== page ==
tryingtowrite

Simple B2B Headline Writing System

The folks at MarketingExperiments are at it again- this time developing a formula for writing headlines.

Masterful headline writing is a highly prized skill in the copywriting world. Can it really be reduced to a formula?

While MarketingExperiments doesn’t reveal their formulas in detail (except in their paid training), I think we can figure it out from what they do disclose:

http://www.marketingexperiments.com/blog/research-topics/copywriting-research-topics/methodology-to-effective-headlines.html

In essence, the idea is to take the noun phrases and assign them low/medium/high scores for appeal, credibility, exclusivity, and clarity.

Not sure what a noun phrase is? Definition: http://dictionary.reference.com/browse/noun+phrase

If we equate low with 1 point, medium with 2 points, and high with 3 points, we get the following:

  • Appeal: 0-3 points
  • Credibility: 0-3 points
  • Exclusivity: 0-3 points
  • Clarity: 0-3 points

If the sentence contains multiple noun phrases, take the averages.

The Formula

Putting this in to a formula we get:

Headline Effectiveness % = (Appeal + Credibility + Exclusivity + Clarity)/12)*100

or

HE = ((AP + CR + EX + CL)/12)*100

Applying this to this post’s headline, “Simple B2B Headline Writing System” – I only see one noun phrase (the whole headline).

  • Appeal: 3 – Anyone that’s struggled with writing headlines will want to check this out.
  • Credibility: 1 – There’s not much in terms of credibility building going on in this headline. It will have to lean on other factors for credibility.
  • Exclusivity: 3 – While a Google search for “b2b headlline writing system” yielded over 1 million results, none of the search results in the first 3 pages offered a system- just tips.
  • Clarity: 3 – No confusing jargon or terms used. Value proposition is clearly stated.

HE% = ((3 + 1 + 3 + 3)/12))*100 = 83%

The headline earns a B rating… not bad, but there’s definitely room for improvement.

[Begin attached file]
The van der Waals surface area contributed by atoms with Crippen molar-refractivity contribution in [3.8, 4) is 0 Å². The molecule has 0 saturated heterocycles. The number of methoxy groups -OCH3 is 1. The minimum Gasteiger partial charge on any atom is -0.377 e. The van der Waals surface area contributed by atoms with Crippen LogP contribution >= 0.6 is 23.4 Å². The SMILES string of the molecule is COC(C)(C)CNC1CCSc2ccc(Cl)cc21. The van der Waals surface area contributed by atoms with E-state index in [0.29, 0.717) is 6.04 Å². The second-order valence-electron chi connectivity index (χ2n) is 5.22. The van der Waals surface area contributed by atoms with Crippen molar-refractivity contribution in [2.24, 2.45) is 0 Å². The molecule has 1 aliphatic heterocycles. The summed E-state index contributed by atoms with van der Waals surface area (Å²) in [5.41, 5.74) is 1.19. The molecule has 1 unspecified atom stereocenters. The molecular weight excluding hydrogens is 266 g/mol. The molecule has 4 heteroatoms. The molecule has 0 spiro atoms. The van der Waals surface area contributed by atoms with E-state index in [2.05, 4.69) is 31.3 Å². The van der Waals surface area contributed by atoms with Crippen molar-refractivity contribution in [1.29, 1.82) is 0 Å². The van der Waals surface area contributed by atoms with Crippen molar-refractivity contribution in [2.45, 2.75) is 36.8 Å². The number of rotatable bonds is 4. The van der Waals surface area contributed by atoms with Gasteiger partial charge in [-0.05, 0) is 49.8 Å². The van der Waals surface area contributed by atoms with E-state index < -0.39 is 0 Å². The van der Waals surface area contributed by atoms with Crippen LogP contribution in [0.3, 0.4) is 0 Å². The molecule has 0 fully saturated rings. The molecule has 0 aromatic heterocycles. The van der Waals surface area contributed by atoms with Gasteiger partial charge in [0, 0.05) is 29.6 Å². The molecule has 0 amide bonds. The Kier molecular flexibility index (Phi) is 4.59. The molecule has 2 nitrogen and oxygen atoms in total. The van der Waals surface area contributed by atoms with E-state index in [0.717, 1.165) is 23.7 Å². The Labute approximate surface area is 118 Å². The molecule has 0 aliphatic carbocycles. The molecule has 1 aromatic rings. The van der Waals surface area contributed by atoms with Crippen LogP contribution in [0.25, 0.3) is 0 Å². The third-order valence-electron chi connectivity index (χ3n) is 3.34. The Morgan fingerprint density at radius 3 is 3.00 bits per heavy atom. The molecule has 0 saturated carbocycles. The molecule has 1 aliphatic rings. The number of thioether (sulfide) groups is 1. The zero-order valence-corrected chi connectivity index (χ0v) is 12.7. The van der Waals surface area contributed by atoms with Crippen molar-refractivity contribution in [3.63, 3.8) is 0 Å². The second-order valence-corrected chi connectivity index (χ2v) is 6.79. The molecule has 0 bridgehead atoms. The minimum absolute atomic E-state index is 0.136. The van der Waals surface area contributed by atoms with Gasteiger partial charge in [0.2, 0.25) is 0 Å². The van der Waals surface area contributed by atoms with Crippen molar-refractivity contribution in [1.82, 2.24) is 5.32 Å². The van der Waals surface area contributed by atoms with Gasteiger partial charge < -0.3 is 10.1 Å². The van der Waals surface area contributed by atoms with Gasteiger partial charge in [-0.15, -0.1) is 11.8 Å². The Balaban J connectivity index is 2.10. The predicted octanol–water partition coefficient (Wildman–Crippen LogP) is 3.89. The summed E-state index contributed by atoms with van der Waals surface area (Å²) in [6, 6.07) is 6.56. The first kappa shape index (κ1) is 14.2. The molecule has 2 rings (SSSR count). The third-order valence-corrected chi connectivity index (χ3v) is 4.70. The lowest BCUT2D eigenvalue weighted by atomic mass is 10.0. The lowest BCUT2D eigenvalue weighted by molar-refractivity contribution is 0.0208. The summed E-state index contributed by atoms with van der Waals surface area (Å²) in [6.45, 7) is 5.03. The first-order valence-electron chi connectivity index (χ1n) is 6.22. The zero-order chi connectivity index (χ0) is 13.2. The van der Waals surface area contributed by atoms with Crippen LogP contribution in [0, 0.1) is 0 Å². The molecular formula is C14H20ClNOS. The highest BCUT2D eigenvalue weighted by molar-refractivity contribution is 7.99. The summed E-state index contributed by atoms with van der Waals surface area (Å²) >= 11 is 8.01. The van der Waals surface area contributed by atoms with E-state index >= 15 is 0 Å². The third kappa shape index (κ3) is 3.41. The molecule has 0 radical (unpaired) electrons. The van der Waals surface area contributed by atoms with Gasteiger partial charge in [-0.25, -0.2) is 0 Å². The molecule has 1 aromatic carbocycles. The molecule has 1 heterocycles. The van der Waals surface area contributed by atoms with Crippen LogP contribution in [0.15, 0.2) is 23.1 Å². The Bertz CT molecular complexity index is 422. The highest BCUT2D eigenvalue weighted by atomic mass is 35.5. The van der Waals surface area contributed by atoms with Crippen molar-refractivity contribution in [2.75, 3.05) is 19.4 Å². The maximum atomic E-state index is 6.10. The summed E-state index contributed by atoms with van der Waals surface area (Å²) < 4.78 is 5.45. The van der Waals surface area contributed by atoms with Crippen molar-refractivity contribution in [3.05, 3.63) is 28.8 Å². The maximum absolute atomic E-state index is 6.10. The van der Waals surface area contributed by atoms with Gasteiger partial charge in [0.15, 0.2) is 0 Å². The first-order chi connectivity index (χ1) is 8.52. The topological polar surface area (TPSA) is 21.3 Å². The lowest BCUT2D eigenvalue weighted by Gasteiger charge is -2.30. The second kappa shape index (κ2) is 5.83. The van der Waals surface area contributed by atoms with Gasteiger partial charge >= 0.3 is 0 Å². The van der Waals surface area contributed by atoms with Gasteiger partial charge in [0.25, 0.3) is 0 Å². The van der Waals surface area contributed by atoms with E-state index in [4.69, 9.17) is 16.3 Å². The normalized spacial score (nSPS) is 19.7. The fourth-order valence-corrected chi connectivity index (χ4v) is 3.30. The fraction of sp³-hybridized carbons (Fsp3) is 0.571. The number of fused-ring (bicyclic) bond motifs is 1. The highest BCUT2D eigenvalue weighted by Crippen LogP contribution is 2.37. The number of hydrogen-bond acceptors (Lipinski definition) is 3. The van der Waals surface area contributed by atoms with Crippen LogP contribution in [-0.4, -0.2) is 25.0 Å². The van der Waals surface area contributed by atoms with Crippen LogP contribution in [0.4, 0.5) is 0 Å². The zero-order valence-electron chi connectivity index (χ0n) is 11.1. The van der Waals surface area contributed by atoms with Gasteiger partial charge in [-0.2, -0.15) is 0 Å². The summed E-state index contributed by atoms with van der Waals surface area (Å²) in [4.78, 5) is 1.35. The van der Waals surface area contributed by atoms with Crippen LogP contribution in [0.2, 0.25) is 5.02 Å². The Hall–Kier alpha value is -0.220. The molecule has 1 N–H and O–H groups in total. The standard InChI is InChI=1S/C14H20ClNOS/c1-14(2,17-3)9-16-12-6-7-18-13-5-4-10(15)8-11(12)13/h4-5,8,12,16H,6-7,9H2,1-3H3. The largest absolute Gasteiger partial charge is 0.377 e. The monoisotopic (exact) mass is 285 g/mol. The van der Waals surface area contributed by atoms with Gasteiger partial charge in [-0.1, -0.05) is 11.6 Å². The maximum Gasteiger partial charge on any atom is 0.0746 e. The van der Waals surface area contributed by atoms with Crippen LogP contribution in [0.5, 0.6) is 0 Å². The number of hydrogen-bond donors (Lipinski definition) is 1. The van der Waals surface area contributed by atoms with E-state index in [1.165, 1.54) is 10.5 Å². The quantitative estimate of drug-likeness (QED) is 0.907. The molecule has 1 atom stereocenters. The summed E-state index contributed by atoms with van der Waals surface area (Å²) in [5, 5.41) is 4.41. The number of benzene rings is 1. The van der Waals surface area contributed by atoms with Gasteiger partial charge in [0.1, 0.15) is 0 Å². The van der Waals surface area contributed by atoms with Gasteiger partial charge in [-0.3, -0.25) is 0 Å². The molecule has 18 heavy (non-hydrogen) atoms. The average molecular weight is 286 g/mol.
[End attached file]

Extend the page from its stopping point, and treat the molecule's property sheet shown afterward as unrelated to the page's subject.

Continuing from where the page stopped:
One Of The All-Time Most Successful Headlines

How does this formula rate one of the most successful headlines ever created: “Do You Make These Mistakes In English?”

Noun phrases: ..You..Mistakes..English – I’m not sure if “You” qualifies as a noun phrase, but I’ll include it anyway.

You:

  • Appeal – 3
  • Credibility – 0
  • Exclusivity – 0
  • Clarity – 3

Mistakes:

  • Appeal – 3
  • Credibility – 0
  • Exclusivity – 0
  • Clarity – 3

English:

  • Appeal – 3
  • Credibility – 0
  • Exclusivity – 0
  • Clarity – 3

HE% = ((3 + 1 + 1 + 3)/12))*100 = 67%

A C- score.

What this tells me is that Appeal and Clarity should be weighted more heavily than Credibility and Exclusivity. If something’s exciting and clear, why not act on it now? We can always give the benefit of the doubt for Credibility and Exclusivity- these can be evaluated later.

A revised weighting might look like:

  • Appeal: 0-6 points
  • Credibility: 0-3 points
  • Exclusivity: 0-3 points
  • Clarity: 0-6 points

If we give the above headline full points for Appeal and Clarity we get:

HE% = ((6 + 1 + 1 +6)/18))*100 = 77%

A C+ score. Still not high enough for such a successful headline.

However, I think the process for determining the proper weights is clear: adjust the weightings until you can get most of the top performing 50 or so headlines to average at a score of at least 85%… not something I have time for right now. I’ll wait to see what MarketingExperiments has to say in their follow-up article.

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